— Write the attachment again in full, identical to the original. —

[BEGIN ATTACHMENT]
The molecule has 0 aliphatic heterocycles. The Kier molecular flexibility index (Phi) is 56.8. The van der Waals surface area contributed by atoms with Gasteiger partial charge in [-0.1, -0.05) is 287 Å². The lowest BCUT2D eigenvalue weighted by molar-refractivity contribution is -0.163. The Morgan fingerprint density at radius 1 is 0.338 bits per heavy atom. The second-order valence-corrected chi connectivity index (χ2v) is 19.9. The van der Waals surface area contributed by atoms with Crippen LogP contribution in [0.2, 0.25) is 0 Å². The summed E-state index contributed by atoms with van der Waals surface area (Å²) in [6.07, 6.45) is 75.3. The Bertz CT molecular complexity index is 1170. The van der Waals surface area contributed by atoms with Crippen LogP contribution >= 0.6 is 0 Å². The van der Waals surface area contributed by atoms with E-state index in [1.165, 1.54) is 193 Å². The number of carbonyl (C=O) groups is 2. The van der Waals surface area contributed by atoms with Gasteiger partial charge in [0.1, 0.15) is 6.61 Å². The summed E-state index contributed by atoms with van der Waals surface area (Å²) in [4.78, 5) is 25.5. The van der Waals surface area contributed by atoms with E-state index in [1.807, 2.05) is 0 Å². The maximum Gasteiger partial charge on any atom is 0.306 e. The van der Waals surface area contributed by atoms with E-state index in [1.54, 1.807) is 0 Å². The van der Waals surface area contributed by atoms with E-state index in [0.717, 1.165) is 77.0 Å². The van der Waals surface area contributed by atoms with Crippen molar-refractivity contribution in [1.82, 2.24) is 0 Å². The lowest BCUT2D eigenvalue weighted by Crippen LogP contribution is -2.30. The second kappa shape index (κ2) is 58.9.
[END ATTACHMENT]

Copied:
The molecule has 0 aliphatic heterocycles. The Kier molecular flexibility index (Phi) is 56.8. The van der Waals surface area contributed by atoms with Gasteiger partial charge in [-0.1, -0.05) is 287 Å². The lowest BCUT2D eigenvalue weighted by molar-refractivity contribution is -0.163. The Morgan fingerprint density at radius 1 is 0.338 bits per heavy atom. The second-order valence-corrected chi connectivity index (χ2v) is 19.9. The van der Waals surface area contributed by atoms with Crippen LogP contribution in [0.2, 0.25) is 0 Å². The summed E-state index contributed by atoms with van der Waals surface area (Å²) in [6.07, 6.45) is 75.3. The Bertz CT molecular complexity index is 1170. The van der Waals surface area contributed by atoms with Crippen LogP contribution >= 0.6 is 0 Å². The van der Waals surface area contributed by atoms with E-state index in [1.165, 1.54) is 193 Å². The number of carbonyl (C=O) groups is 2. The van der Waals surface area contributed by atoms with Gasteiger partial charge in [0.1, 0.15) is 6.61 Å². The summed E-state index contributed by atoms with van der Waals surface area (Å²) in [4.78, 5) is 25.5. The van der Waals surface area contributed by atoms with E-state index in [1.807, 2.05) is 0 Å². The maximum Gasteiger partial charge on any atom is 0.306 e. The van der Waals surface area contributed by atoms with E-state index in [1.54, 1.807) is 0 Å². The van der Waals surface area contributed by atoms with E-state index in [0.717, 1.165) is 77.0 Å². The van der Waals surface area contributed by atoms with Crippen molar-refractivity contribution in [1.82, 2.24) is 0 Å². The lowest BCUT2D eigenvalue weighted by Crippen LogP contribution is -2.30. The second kappa shape index (κ2) is 58.9.